Indiana lawmaker plans to keep pushing for end to hair discrimination
Anti hair discrimination legislation
INDIANAPOLIS (WISH) — Proposals to end hair discrimination have failed to move forward in recent sessions of the Indiana Legislature, but State Rep. Vanessa Summers says she isn’t giving up.
The Democrat from Indianapolis on Friday cited a recent Texas case where a 17-year-old student was suspended from a Houston-area school. School officials say his dreadlocks fall below his eyebrows and ear lobes and violate the district’s dress code.
The Texas CROWN Act — the acronym stands for “Create a Respectful and Open World for Natural Hair” — is intended to prohibit race-based hair discrimination and bars employers and schools from penalizing people because of hair texture or protective hairstyles including Afros, braids, dreadlocks, twists or Bantu knots.
The suspension of Darryl George, a junior at Barbers Hill High School in Mont Belvieu, came after Texas legislators on Sept. 1 passed the CROWN Act.
- From WISHTV.com: Debate over Black student’s suspension over hairstyle in Texas ramps up with probe, lawsuit
Indiana is not one of the 24 states with laws banning hair discrimination, although it’s surrounded by states with the legislation.
Summers says the conversation remains necessary in the Hoosier state. “When I found out about the CROWN Act around the country I signed on immediately. Now, this last year wasn’t the first time I’ve brought the CROWN legislation up.”
In the 32 years in her seat at the Indiana Statehouse, Summers says she has pushed legislation for years without success. In that same time, her hair has changed from relaxers, to braids, locs, and now a short haircut. She says her confidence comes from a constituency who supports the changes, but she knows others rocking similar looks don’t feel her confidence.
“In that space, I am Rep. Summers, and who is going to tell me I can’t wear my hair.”
Her measure, House Bill 1284 in the 2023 Indiana legislative session, called for the prohibition of race-based hair discrimination as it relates to hair texture and protective styles. Amid a supermajority of Republicans in the the Indiana General Assembly, the bill was referred to the House Committee on Education, where it died without a hearing or vote.
“It may be a fluke, and it’ll happen one day. You try and try again,” Summers said.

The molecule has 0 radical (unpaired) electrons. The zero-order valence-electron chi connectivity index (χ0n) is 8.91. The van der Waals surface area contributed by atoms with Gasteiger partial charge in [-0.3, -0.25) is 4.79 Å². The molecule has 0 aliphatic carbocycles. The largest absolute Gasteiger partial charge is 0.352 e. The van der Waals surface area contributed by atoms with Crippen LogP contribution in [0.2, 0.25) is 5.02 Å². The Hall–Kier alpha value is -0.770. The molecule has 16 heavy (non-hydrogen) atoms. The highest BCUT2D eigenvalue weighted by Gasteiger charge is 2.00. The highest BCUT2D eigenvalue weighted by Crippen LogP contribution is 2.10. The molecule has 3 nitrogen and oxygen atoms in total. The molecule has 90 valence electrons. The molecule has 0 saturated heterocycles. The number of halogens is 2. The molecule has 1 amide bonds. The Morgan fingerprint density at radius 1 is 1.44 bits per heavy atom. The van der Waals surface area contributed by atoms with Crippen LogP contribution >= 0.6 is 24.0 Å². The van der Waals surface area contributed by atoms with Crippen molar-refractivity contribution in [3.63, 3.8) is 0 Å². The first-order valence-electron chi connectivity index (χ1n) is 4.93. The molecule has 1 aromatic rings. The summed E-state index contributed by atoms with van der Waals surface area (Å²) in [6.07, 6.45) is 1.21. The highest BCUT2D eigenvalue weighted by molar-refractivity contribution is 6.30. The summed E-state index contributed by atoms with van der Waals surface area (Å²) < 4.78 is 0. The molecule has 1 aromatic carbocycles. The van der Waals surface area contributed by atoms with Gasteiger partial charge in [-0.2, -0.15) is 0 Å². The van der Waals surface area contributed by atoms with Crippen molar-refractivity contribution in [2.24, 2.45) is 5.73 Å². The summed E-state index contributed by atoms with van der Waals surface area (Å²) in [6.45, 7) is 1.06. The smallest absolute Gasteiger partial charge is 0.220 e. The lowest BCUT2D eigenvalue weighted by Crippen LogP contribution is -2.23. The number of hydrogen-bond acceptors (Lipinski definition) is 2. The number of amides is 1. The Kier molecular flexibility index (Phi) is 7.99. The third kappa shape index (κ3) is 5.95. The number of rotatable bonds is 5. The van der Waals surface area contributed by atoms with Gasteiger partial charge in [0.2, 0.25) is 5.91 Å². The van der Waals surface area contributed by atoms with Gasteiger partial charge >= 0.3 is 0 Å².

Efforts to push the legislation in Congress have also been known as the CROWN Act. The House in March 2022 approved the legislation with a 235-189 vote but never moved further.
In 2022, Indiana’s nine members of the U.S. House of Representatives split along party lines, with the the seven Republicans opposing the measure’s advance to the Senate.
U.S. Rep. André Carson, a Democrat from Indianapolis, voted in favor. He shared with News 8 on Friday a statement about his support of the CROWN Act, saying in part, “This is a civil rights issue — Black women are 1.5 times more likely than white women to be sent home from work because of their hair. It’s past time we redefine beauty standards and ensure no one is singled in the workplace, the classroom, and beyond.”
The measure was not introduced in the 2023-2024 Congress.
News 8’s Phil Sanchez talked with multicultural author and publisher Dana Bradford-Majors on Thursday night’s “UnPHILtered” to get more perspective on the matter. He asked Bradford-Majors if Indiana needs its own CROWN Law.
Bradford-Majors says, as part of a family of people with locs, laws to ban hair discrimination could potentially impact her.
About the Texas case, she said, “You have it where they are looking into his hairstyle. They’re not saying that it is not professional.”
While some people argue professionalism is at the core of arguments against the CROWN Act, Bradford-Majors says, that logic feels more like a broad attempt to force people of color to assimilate to a different standard of beauty.